VCDX – Think like a Panelist

The Panelists are trained to ask questions without giving the answer away.  When you first hear the question, they will appear “vague” and “soft”.  So you need to train yourself to look beyond the generic question and extrapolate the answer from the possibilities contained within.  This includes clarifying the question with the Panel and demonstrating your knowledge.  Always be mindful of point scoring opportunities.  If you do not know the answer, try working through the question out loud and arrive at your answer dynamically.  This proves that you can think on your feet.

List of articles in my VCDX Deep-Dive series (more than 70 posts)

For example: Panelist asks, “How did FC Switching impact your Storage design?”  You think for a moment and respond with, “Are you referring to the redundant switch fabrics or the single-initiator-multi-target zoning?” The Panelist says, “Yes, I am interested in zoning.” Then you respond, “Because this design is for a Cloud Provider, we could not implement single-initiator-single-target due to the administrative overhead of so many permutations and combinations, therefore I was forced to select Single-Multi.  Single-Multi increases the audience of RSCN broadcasts but it does reduce the operational risk of zoning mistakes.  That is the trade-off.”

The quickest way to develop this mindset is to peer review as many designs as you can.  Reviewing your own design is not enough, you need to hone your skills on designs that are not yours, it removes emotion and ego from the process.  We are naturally protective of our designs and have “blind spots” for the weaknesses of what we create.  This is why Study Group is so important, you pressure test each other to become better architects.  As Michael Webster commented below, you need to focus the beam of your “Critical Thinking” on your design; find the weaknesses and fix them, pre-empt the questions you will be asked and develop responses.

Listed below is a sample set of questions that I developed for VCDX Mock Panel Defences (they are in no particular order, I typed them as they occurred to me):

  • You have five 9s of availability (or four or three), how was that achieved?
  • So where are you tracking and measuring that SLA?
  • So what else do you need to achieve five 9s and how have you tested it to prove you can actually achieve it?
  • So what are the other aspects outside of technology to meet five 9s?
  • So did you do that?
  • So how long does it take to switch from site to site?
  • So how many outages a year can you tolerate?
  • So how do you prove that the DR Automation scripts work before trying for real?
  • You have two Windows VMs running with the same IP Address. What happens?  What if portgroup security is enabled?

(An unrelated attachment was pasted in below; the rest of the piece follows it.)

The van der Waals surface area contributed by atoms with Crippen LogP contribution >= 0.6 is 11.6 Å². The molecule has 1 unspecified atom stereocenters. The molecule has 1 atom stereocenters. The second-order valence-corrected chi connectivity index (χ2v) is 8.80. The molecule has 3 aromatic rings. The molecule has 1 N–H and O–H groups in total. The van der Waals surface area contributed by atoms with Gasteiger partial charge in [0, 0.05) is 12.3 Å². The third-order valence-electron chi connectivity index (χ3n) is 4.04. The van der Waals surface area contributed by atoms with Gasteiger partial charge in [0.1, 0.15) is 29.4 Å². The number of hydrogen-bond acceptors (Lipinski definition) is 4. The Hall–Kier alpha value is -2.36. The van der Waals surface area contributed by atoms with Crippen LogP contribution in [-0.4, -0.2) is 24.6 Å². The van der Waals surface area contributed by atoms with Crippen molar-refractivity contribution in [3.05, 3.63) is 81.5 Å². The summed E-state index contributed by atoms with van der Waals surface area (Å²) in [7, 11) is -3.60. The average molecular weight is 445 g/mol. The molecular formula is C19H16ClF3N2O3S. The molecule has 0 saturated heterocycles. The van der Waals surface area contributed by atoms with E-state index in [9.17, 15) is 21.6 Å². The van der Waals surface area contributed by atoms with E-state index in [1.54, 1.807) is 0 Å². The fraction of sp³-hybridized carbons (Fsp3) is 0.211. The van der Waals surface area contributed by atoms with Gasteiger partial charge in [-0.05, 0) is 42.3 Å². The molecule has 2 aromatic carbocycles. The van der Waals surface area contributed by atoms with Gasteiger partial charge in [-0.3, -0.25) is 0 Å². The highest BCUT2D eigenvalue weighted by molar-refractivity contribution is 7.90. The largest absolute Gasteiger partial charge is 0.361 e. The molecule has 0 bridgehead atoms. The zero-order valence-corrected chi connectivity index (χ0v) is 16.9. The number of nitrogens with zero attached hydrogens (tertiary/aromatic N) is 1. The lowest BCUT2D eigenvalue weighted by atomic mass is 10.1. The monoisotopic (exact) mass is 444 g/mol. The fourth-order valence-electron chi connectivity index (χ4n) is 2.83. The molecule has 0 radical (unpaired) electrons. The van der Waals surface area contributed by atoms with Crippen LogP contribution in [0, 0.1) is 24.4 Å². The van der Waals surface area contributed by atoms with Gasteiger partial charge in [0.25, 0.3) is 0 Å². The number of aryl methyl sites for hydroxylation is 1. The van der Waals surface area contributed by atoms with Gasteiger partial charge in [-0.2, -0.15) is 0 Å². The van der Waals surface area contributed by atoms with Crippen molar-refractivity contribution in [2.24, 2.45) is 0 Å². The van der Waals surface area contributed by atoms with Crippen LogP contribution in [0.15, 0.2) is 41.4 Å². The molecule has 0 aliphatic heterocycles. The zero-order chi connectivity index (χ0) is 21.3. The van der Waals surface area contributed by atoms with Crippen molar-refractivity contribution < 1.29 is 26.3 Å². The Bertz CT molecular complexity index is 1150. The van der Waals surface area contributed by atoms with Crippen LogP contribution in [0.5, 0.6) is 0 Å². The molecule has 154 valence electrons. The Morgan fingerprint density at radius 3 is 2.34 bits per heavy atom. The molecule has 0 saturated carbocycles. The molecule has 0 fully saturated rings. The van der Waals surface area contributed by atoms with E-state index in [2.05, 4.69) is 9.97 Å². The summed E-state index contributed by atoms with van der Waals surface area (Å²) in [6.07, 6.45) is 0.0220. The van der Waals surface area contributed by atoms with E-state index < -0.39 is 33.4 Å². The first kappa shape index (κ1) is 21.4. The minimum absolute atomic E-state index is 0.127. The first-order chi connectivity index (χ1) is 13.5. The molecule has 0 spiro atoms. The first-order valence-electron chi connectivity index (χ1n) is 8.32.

• What if they are Linux VMs?
  • Storage DRS I/O Metrics and SIOC Congestion Threshold have what relationship?
  • Why would you failover to DR? What would have to occur to failover to DR?
  • Advantages/Limitations of single target zoning?
  • What is the advantage of using beacon probing?
  • Requirements for beacon probing?
  • Advantage of physical NIC load balancing?
  • Biggest constraint of blade servers?
  • Technical issues using blade servers?
  • If you were not constrained by the blade servers, what would you implement?
  • Are there technical advantages?
  • Business Critical Apps: What was the I/O profile? read/write ratio? How was it determined?
  • Advantages of Powerpath versus Roundrobin?
  • Storage Auto-tiering impact on the vSphere layer?
  • So you are using Storage I/O Control then? How does SIOC interact with FAST-VP?
  • Lets say you have your clusters split between separate chassis and you have Exchange DAG clusters, what stops those local copies from being in the same rack?
  • What are some of the downsides of using FCoE?
  • Have you used Jumbo frames on your Virtual Machines?
  • Just back to storage DRS, what are the settings and how do they impact your design?
  • How does VASA work?
  • What is RSCN?
  • What are the implications of locking down the host from the DCUI?
  • What happens if you manage to corrupt your vCenter or the vCenter becomes unavailable?
  • What guidance or advice did you give around operational processes such as capacity planning and things like that?  How does capacity planning impact on your design?

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Chief Enterprise Architect and Strategist, 4xVCDX#133, NPX#8, DECM-EA.

15 thoughts on “VCDX – Think like a Panelist”

  1. I think an important point is to think critically about your design and anticipate questions that might be asked, as well as being able to think on your feet. Each design is very different so the questions that will be asked will also be different. Being able to quickly justify your design decisions and why alternatives weren’t suitable is important, as is knowing what you would have done in the absence of particular constraints.

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